It is widely assumed that Platonic philosophical categories exercise the most determinative influence on nascent Christianity. In this volume Stoicism in Early Christianity a team of scholars argues that while Platonic influence was extensive, Stoicism another Greek philosophy was even more influential on eth infant faith movement known as "the way". Examining biblical books, ethics, and behavioral tendencies among Jesus and early Christians, the authors of these essays make a compelling case for rethinking the intellectual framework of early Christianity.
Highlighting the place of Stoic teaching in early Christian thought, an international roster of scholars challenges the prevailing view that Platonism was the most important philosophical influence on early Christianity. They suggest that early Christians were more often influenced by Stoicism than by Platonism, an insight that sheds new light on the relationship between philosophy and religion at the birth of Christianity.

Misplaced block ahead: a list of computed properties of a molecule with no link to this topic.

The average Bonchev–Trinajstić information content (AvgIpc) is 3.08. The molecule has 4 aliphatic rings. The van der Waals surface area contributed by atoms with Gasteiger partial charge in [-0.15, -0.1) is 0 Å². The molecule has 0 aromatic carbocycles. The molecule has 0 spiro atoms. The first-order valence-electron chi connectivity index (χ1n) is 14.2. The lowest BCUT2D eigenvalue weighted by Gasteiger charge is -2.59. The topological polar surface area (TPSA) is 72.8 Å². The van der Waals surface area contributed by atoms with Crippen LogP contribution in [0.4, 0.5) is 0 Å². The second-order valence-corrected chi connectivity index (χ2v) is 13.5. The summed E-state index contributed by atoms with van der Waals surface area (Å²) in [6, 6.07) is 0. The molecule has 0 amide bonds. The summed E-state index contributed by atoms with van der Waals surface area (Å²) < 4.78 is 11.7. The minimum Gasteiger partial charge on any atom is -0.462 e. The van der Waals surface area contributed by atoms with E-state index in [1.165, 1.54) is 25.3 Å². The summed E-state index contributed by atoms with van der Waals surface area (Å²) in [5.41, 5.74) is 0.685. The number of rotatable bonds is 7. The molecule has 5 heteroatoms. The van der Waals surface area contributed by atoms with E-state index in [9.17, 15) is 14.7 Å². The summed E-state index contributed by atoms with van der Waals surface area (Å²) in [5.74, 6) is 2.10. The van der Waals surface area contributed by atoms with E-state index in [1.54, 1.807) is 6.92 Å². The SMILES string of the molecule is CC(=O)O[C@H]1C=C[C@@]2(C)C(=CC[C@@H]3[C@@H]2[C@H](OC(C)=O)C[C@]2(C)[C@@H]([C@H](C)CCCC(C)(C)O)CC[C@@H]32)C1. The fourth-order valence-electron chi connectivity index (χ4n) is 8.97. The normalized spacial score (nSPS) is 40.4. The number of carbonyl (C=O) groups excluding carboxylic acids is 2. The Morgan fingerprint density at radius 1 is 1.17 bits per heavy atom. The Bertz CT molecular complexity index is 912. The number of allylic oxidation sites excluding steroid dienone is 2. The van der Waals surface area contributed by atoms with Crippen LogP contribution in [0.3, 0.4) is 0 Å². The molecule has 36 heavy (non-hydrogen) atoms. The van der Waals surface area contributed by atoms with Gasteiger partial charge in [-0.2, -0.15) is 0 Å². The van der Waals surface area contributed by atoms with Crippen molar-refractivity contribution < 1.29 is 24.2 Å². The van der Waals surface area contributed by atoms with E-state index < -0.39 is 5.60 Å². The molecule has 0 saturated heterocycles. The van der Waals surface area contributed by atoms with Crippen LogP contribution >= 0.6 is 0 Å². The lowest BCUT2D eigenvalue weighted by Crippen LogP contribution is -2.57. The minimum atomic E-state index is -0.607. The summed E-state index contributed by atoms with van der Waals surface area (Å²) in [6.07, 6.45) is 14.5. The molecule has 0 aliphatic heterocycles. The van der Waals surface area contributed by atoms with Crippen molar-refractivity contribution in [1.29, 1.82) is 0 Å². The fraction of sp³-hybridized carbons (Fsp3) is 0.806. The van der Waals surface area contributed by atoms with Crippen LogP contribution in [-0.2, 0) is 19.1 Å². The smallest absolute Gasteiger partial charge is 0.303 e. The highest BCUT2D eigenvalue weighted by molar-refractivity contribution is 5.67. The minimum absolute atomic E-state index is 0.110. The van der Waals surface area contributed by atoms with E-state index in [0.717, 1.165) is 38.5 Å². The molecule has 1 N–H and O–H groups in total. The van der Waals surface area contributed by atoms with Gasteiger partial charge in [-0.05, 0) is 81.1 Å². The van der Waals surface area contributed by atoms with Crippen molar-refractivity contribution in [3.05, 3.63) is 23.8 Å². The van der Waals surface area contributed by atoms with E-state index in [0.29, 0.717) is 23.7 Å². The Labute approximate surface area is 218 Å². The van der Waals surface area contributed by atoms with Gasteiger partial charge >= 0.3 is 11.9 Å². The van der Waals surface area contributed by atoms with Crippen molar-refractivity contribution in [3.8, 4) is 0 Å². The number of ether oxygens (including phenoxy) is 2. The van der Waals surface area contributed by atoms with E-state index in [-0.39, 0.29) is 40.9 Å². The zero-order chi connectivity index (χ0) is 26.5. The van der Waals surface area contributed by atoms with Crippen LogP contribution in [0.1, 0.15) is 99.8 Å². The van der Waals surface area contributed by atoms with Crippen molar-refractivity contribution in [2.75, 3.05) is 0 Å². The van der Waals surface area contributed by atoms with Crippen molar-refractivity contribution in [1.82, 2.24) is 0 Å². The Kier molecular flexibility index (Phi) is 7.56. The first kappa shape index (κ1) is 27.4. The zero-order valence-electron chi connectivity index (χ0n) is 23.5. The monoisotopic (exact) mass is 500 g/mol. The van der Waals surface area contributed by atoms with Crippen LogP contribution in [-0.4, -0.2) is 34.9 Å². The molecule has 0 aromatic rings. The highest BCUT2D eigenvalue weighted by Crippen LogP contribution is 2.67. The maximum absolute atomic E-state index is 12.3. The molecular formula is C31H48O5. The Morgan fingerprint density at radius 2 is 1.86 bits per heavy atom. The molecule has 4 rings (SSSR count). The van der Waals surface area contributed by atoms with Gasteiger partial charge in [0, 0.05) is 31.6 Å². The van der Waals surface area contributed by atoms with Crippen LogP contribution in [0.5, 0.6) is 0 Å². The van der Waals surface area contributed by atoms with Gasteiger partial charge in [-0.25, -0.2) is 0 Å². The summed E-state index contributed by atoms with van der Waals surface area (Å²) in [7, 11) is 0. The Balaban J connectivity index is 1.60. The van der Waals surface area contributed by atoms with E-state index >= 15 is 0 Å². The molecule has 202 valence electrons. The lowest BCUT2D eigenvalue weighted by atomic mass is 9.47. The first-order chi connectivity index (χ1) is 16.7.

Tuomas Rasimus (PhD, Université Laval; DrTheol, University of Helsinki) is research fellow in the department of biblical studies at the University of Helsinki and at the Institut d'études anciennes, Université Laval. He is the author of Paradise Reconsidered in Gnostic Mythmaking: Rethinking Sethianism in Light of the Ophite Evidence. Troels Engberg-Pedersen (DPhil, University of Oxford; DrTheol, University of Copenhagen) is professor of New Testament in the Faculty of Theology at the University of Copenhagen. He is the author or editor of eleven books and more than a hundred articles. Ismo Dunderberg (DrTheol, University of Helsinki) is professor of New Testament studies at the University of Helsinki. He is the author or editor of four books and numerous articles in the field of early Christian literature.
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